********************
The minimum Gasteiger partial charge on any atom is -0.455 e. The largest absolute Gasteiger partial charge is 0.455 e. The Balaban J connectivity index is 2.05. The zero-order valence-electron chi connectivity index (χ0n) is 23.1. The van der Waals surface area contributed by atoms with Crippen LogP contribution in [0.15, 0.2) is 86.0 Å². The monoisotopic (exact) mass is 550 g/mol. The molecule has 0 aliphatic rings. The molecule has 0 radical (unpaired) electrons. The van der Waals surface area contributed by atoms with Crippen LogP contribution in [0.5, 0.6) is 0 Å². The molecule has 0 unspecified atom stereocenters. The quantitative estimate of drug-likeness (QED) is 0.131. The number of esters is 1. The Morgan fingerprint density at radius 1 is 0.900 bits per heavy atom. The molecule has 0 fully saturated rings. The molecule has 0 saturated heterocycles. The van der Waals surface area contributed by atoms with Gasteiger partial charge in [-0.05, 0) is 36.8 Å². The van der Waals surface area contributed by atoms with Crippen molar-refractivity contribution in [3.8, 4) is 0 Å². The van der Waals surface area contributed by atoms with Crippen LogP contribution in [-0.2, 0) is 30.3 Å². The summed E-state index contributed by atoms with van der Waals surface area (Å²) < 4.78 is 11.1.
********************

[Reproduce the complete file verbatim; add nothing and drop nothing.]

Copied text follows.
The minimum Gasteiger partial charge on any atom is -0.455 e. The largest absolute Gasteiger partial charge is 0.455 e. The Balaban J connectivity index is 2.05. The zero-order valence-electron chi connectivity index (χ0n) is 23.1. The van der Waals surface area contributed by atoms with Crippen LogP contribution in [0.15, 0.2) is 86.0 Å². The monoisotopic (exact) mass is 550 g/mol. The molecule has 0 aliphatic rings. The molecule has 0 radical (unpaired) electrons. The van der Waals surface area contributed by atoms with Crippen LogP contribution in [0.5, 0.6) is 0 Å². The molecule has 0 unspecified atom stereocenters. The quantitative estimate of drug-likeness (QED) is 0.131. The number of esters is 1. The Morgan fingerprint density at radius 1 is 0.900 bits per heavy atom. The molecule has 0 fully saturated rings. The molecule has 0 saturated heterocycles. The van der Waals surface area contributed by atoms with Gasteiger partial charge in [-0.05, 0) is 36.8 Å². The van der Waals surface area contributed by atoms with Crippen molar-refractivity contribution in [3.8, 4) is 0 Å². The van der Waals surface area contributed by atoms with Crippen LogP contribution in [-0.2, 0) is 30.3 Å². The summed E-state index contributed by atoms with van der Waals surface area (Å²) < 4.78 is 11.1.